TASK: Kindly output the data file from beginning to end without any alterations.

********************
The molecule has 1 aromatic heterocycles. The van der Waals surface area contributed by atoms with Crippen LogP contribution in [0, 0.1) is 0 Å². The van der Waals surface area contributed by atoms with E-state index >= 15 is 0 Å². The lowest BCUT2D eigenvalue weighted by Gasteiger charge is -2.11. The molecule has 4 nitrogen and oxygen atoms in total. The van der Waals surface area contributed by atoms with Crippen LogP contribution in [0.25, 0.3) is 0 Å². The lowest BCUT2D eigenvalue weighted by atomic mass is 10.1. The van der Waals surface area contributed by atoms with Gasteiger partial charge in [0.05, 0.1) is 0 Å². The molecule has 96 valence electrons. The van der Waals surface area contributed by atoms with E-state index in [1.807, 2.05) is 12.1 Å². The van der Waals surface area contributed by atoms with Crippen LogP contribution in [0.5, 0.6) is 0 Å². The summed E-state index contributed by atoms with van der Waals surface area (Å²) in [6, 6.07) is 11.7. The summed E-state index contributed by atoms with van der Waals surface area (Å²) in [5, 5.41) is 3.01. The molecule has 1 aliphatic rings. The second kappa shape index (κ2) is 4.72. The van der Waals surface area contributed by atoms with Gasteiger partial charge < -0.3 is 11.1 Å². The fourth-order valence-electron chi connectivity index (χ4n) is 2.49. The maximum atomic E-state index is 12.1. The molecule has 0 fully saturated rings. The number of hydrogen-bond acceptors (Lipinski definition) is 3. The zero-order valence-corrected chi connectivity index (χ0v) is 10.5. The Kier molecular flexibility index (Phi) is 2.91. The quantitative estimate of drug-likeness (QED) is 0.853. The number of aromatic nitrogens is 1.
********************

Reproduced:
The molecule has 1 aromatic heterocycles. The van der Waals surface area contributed by atoms with Crippen LogP contribution in [0, 0.1) is 0 Å². The van der Waals surface area contributed by atoms with E-state index >= 15 is 0 Å². The lowest BCUT2D eigenvalue weighted by Gasteiger charge is -2.11. The molecule has 4 nitrogen and oxygen atoms in total. The van der Waals surface area contributed by atoms with Crippen LogP contribution in [0.25, 0.3) is 0 Å². The lowest BCUT2D eigenvalue weighted by atomic mass is 10.1. The van der Waals surface area contributed by atoms with Gasteiger partial charge in [0.05, 0.1) is 0 Å². The molecule has 96 valence electrons. The van der Waals surface area contributed by atoms with E-state index in [1.807, 2.05) is 12.1 Å². The van der Waals surface area contributed by atoms with Crippen LogP contribution in [0.5, 0.6) is 0 Å². The summed E-state index contributed by atoms with van der Waals surface area (Å²) in [6, 6.07) is 11.7. The summed E-state index contributed by atoms with van der Waals surface area (Å²) in [5, 5.41) is 3.01. The molecule has 1 aliphatic rings. The second kappa shape index (κ2) is 4.72. The van der Waals surface area contributed by atoms with Gasteiger partial charge < -0.3 is 11.1 Å². The fourth-order valence-electron chi connectivity index (χ4n) is 2.49. The maximum atomic E-state index is 12.1. The molecule has 0 fully saturated rings. The number of hydrogen-bond acceptors (Lipinski definition) is 3. The zero-order valence-corrected chi connectivity index (χ0v) is 10.5. The Kier molecular flexibility index (Phi) is 2.91. The quantitative estimate of drug-likeness (QED) is 0.853. The number of aromatic nitrogens is 1.